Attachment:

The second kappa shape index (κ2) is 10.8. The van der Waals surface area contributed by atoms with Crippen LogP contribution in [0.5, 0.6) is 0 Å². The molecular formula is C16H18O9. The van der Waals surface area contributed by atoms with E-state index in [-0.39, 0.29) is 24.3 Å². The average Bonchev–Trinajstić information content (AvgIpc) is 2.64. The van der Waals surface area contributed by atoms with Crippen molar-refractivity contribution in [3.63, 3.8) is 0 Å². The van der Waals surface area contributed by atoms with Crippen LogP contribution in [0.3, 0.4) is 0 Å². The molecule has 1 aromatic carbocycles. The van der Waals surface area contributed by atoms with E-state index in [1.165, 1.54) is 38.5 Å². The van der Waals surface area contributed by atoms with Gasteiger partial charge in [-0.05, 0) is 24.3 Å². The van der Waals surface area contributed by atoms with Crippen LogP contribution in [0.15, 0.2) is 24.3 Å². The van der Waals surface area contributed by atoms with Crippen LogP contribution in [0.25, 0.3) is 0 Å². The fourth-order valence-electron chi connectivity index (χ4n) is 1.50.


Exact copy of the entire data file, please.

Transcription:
The second kappa shape index (κ2) is 10.8. The van der Waals surface area contributed by atoms with Crippen LogP contribution in [0.5, 0.6) is 0 Å². The molecular formula is C16H18O9. The van der Waals surface area contributed by atoms with E-state index in [-0.39, 0.29) is 24.3 Å². The average Bonchev–Trinajstić information content (AvgIpc) is 2.64. The van der Waals surface area contributed by atoms with Crippen molar-refractivity contribution in [3.63, 3.8) is 0 Å². The van der Waals surface area contributed by atoms with Crippen LogP contribution in [0.3, 0.4) is 0 Å². The molecule has 1 aromatic carbocycles. The van der Waals surface area contributed by atoms with E-state index in [1.165, 1.54) is 38.5 Å². The van der Waals surface area contributed by atoms with Gasteiger partial charge in [-0.05, 0) is 24.3 Å². The van der Waals surface area contributed by atoms with Crippen LogP contribution in [0.15, 0.2) is 24.3 Å². The van der Waals surface area contributed by atoms with Crippen LogP contribution in [0.25, 0.3) is 0 Å². The fourth-order valence-electron chi connectivity index (χ4n) is 1.50.